Latest posts by Eric Urbanowicz (see all)
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This week, the Cleveland Browns faced off against the Los Angeles Chargers, the team that the Browns defeated last year for their only win so far in the Hue Jackson era. The biggest story coming into this week was the return of the often suspended wide receiver Josh Gordon. While Cleveland stayed in the game for most part, this was one that was riddled with mistakes from both coach and quarterback. Let’s take a look at this week’s Cleveland Browns’ Notes.
1. Jackson’s Jekyll and Hyde: The theme of this season has been Cleveland’s lack of talent at the skill positions. Prior to the game, head coach Hue Jackson sounded off about some of the decisions made by the front office, including trading the second overall pick to the Philadelphia Eagles; which ended up being used on quarterback Carson Wentz. Jackson has stated previously that he preferred Los Angeles Rams’ quarterback Jared Goff, and that he was telling Houston Texans’ quarterback DeShaun Watson to get ready for Cleveland to draft him. While the front office has come under much scrutiny for lack of talent, Jackson has come under fire this season for bad play calls. Since taking over the Browns, Jackson has lead the team to a 1-27 record. This mark is now the worst by a coach in his second year, a mark previously held by former Tampa Bay Buccaneers head coach John McKay in 1977. Two years later McKay led the Bucs to the NFC championship game, but Jackson may not get that opportunity.
2. Two Steps Forward, One Step Back: It’s been a roller coaster ride for rookie quarterback DeShone Kizer.He seems to go on a two game streak of good performances, then follow it up with a game that has people question if he should be the starting quarterback. This week was the latter as Kizer didn’t have a great game. He would throw for 215 yards, including a touchdown for tight end David Njoku. He was also intercepted by safety Adrian Phillips and lost a fumble. He targeted Josh Gordon too much. In this game, Gordon was targeted 11 times. The next highest was Njoku with six. That kind of differential is really unacceptable, especially when Gordon only caught four of the passes. One of the biggest problems Sunday was that Kizer constantly overthrew targets as well as under threw them. When you overthrow speed receivers like Corey Coleman and Gordon, you’re throwing too hard. Most importantly, he needs to hold onto the football. The fumble was his seventh of the year. This is in addition to his 15 interceptions. Kizer may be just 21 years old, but when you commit that many turnovers, the fans will turn on you quickly.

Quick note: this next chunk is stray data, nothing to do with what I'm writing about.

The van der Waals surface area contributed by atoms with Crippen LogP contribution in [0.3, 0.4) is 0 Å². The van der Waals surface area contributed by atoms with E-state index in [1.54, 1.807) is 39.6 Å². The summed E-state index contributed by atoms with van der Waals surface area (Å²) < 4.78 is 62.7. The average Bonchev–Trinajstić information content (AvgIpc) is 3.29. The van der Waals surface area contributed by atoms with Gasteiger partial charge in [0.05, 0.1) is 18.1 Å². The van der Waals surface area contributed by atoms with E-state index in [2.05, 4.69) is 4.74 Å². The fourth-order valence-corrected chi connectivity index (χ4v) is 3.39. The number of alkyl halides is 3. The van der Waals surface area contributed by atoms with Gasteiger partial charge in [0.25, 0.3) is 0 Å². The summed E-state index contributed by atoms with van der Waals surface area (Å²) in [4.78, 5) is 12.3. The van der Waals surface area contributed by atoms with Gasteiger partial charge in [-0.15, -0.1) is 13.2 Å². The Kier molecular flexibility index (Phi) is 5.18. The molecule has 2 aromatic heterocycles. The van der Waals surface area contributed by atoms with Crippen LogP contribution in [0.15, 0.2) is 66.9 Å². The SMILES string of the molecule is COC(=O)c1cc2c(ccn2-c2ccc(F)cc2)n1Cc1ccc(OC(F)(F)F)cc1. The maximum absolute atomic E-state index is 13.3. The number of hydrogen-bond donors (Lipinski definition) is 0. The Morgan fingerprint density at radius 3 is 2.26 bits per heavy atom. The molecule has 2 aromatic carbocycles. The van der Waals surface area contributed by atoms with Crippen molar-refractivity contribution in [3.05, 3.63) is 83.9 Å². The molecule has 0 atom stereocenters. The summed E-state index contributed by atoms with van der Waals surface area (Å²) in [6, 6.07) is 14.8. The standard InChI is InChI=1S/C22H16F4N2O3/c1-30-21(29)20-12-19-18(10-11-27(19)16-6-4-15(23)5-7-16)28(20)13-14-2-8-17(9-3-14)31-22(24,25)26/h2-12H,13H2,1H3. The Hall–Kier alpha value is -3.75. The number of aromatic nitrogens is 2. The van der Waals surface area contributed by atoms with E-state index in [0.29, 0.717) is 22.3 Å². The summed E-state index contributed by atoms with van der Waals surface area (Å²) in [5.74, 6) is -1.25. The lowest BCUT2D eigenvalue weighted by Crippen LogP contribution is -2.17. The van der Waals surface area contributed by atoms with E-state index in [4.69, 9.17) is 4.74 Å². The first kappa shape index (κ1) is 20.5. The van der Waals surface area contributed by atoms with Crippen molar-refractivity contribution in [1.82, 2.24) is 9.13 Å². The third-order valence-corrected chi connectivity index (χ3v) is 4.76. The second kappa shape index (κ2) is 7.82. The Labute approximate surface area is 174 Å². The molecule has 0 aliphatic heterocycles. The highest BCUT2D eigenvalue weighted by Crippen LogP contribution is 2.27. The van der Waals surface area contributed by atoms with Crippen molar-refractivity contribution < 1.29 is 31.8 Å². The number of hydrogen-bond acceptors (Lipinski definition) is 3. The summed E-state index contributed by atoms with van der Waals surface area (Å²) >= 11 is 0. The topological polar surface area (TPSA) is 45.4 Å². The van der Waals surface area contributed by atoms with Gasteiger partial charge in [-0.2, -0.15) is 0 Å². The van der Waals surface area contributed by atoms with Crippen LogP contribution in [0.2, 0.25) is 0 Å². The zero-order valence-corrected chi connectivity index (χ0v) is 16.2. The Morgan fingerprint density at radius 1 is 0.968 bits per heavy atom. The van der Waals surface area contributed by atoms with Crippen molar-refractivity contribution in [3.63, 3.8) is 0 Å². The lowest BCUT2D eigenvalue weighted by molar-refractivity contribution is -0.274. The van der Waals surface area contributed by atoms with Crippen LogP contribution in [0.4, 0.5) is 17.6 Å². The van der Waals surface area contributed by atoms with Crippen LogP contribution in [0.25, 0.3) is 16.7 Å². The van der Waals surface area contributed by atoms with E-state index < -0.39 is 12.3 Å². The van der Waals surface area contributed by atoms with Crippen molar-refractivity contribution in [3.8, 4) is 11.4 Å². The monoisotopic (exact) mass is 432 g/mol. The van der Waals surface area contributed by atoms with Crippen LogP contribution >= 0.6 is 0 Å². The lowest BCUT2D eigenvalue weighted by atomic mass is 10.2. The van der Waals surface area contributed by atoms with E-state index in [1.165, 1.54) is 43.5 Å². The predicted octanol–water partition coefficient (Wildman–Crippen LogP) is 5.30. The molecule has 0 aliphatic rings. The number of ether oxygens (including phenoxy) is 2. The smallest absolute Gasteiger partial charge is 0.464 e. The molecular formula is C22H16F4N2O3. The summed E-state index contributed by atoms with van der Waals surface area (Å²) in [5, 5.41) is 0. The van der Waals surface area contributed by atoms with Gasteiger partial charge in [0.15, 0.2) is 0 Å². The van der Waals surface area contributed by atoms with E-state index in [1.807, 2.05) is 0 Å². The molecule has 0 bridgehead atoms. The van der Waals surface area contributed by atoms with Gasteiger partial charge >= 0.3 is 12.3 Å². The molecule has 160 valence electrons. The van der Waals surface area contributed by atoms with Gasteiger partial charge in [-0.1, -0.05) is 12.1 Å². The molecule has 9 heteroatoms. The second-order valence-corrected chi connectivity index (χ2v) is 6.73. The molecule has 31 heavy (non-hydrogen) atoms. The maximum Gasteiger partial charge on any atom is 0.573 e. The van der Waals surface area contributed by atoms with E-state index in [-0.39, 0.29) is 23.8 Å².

3. All Hail Chief Njoku: Rookie tight end David Njoku caught his fourth touchdown of the year, which set a Browns record for touchdowns by a rookie tight end. He is second in touchdowns by rookie tight ends this season, only trailing the New York Giants’ Evan Engram. Njoku has been one of Kizer’s most consistent targets and for good reason. Whenever he’s been near the goal line, he’s been reliable. Though the son of a Nigerian chief has a lot to learn, he is making the strides to be a great.
4. Defenseless: The Chargers’ numbers should say it all: quarterback Phillip Rivers passed for 355 yards. Halfback Melvin Gordon ran for 77 yards. Wide receiver Keenan Allen had 105 receiving yards. The defense this week was just bad. They tried to play a “bend but don’t break” style, and it didn’t work. While Cleveland only allowed one touchdown and four field goals, they gave up over 400 yards. While the injuries have continued to pile up, including defensive tackle Danny Shelton and safety Jabrill Peppers in this week’s game, you have to be able to work with the pieces on your depth chart.
5. Looking forward to next week: Cleveland comes home to face the Green Bay Packers. Good news, quarterback Aaron Rodgers won’t be playing in this game. Bad news, it’s still the Packers, who just squeaked by the Tampa Bay Buccaneers in overtime. On defense, Cleveland will need to get to Brett Hundley. He’s been sacked 17 times, and when pressured, thrown seven interceptions. Kizer will need to attack through the air. The Packers are 24th against the pass, meaning that if Kizer can control his arm and have one of his better games, he can light up the cheese heads, as they’ve allowed 244 yards per game. This will be Jackson’s chance to show what this offense can do, and if successful, they can pull out the win.